And then we have all kinds of other cases that we handle that are crimes that, frankly, the locals are just not equipped to deal with. And that’s things like illegal robocalls. And we’ve prosecuted many, many of those cases that have come to millions of millions of Michiganders and scammed many people, probably many people that all of you know, we’ve helped to obtain restitution of millions of dollars on consumer-related scams, which is something that, again, is a sort of a unique posture for the Department of Attorney General to be able to take these cases where it’s sometimes too difficult and really not suited to local prosecutors offices and many more types of consumer-related activities, including right now, me going after the utility companies because I assume that I am not the only one here who has lost power numerous times over the course of this summer and lost a lot of money along with it.
And so we’re working hard to hold them accountable. But here are some other things that we’re doing. As soon as the Ricky Jack case came down from the Court of appeals, I personally proposed legislation to protect the personal information, both victims and witnesses, including police officer witnesses, to make sure that defendants don’t have access to the unredacted police reports that have addresses, cell phone numbers, email addresses and Social Security numbers of victims and witnesses.
How many people here even know that that decision came down recently? Anybody? Ok. A few people do. It’s dangerous as hell is what it is, and it’s hard enough to find witnesses that will work with the police, to begin with. We certainly don’t need a set of circumstances where people think that their information is going to be directly turned over to a defendant in the case. I crafted legislation on that. I very much hope that you will be in support of my efforts to get that legislation passed. Those bills are pending right now. They badly, badly need to be made into law and signed immediately. Now, yes, I have asked ampoules to be expanded and have the ability to take a more aggressive posture on investigations and disciplinary measures when officers are accused of violating their oath of office.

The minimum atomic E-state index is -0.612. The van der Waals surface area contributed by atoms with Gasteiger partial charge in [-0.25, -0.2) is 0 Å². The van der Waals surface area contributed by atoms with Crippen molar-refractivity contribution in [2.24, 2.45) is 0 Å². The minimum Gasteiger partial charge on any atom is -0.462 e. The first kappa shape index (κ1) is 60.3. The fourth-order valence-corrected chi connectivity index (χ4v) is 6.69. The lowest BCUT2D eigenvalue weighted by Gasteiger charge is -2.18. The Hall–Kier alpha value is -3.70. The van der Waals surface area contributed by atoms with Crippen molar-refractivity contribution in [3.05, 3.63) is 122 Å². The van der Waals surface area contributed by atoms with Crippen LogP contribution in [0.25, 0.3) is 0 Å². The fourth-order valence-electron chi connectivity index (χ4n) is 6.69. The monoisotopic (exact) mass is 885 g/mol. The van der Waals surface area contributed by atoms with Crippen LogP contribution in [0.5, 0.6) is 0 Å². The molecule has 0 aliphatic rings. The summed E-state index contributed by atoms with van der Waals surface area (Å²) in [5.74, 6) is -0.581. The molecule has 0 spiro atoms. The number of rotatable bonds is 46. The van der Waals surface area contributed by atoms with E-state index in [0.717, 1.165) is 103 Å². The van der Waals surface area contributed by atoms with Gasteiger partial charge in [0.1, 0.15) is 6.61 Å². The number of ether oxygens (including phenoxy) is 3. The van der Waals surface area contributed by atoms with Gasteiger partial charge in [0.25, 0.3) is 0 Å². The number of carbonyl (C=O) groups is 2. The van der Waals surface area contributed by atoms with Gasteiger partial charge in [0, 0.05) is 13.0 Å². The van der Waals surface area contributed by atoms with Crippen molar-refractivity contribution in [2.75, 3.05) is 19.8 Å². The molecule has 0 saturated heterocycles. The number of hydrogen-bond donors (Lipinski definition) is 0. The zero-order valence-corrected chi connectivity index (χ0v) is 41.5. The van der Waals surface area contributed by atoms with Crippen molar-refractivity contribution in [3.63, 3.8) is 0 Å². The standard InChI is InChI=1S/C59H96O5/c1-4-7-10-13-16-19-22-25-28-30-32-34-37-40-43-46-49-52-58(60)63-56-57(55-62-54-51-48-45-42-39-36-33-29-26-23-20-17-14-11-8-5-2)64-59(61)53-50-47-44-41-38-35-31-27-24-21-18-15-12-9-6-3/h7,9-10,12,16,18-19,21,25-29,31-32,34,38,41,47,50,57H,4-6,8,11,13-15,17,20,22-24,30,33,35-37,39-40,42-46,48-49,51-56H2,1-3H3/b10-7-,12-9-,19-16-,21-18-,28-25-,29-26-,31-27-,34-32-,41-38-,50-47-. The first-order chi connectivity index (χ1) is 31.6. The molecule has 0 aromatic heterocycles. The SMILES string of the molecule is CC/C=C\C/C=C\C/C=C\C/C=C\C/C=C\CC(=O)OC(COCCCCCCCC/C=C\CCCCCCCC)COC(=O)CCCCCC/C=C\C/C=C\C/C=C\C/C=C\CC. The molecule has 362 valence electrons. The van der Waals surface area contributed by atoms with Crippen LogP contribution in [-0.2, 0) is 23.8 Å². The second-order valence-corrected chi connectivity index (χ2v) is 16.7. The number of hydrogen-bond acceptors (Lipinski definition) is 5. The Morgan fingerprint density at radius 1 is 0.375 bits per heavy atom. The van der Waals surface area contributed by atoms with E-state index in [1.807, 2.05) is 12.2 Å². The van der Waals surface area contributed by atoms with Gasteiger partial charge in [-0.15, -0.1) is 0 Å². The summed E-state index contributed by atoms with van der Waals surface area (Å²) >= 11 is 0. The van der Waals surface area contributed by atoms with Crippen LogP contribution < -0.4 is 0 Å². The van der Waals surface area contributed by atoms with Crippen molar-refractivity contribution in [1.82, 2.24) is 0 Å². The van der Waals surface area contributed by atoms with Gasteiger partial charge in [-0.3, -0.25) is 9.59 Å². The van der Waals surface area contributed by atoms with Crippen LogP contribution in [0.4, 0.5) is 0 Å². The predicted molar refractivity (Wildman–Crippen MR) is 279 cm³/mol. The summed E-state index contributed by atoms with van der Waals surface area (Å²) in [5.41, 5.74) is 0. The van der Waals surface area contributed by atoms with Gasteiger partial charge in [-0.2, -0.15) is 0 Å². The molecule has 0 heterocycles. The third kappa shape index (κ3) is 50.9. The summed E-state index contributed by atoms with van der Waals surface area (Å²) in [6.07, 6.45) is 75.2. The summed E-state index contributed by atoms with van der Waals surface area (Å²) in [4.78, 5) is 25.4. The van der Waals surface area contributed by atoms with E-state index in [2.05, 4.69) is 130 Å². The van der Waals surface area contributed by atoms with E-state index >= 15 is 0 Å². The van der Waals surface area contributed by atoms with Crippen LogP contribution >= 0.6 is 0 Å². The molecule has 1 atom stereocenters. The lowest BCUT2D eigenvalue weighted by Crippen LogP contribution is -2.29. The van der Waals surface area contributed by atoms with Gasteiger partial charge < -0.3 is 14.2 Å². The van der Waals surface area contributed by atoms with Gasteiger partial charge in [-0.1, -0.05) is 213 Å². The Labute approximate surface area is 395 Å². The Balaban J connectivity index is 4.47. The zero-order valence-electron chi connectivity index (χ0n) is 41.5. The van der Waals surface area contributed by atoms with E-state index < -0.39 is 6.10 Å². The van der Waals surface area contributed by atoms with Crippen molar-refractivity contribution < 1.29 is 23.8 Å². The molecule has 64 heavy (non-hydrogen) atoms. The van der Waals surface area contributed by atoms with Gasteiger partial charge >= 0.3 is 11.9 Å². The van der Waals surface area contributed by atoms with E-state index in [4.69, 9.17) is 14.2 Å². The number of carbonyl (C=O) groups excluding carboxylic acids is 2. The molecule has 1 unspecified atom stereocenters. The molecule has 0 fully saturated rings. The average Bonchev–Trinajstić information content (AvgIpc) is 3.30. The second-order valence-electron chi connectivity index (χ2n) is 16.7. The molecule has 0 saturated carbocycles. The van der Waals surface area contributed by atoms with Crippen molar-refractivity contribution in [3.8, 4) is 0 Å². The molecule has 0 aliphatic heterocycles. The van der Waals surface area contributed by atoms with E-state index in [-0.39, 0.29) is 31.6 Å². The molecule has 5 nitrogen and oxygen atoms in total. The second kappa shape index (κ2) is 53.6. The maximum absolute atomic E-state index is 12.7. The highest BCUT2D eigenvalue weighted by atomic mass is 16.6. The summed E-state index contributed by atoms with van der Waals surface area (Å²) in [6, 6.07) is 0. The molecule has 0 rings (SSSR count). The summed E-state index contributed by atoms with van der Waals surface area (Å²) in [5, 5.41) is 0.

But only the exact same way that we hold all other professional licenses accountable, including attorneys, doctors, CPAs. Dennis. The list goes on and on. And here’s why. Because here’s what we know. And I know that all of you know it as well. A few bad cops can tarnish the reputation of an entire department and ruin all the good work that the majority of cops put their sweat, their tears, and yes, their blood into in terms of working with the community and building and earning their trust. And let me just use this as an example, not just for my profession, but for my department. In 2019, I discovered that one of our specially assigned sexual assault prosecutors was altering reports, violate violating long-established prosecutorial protocols and.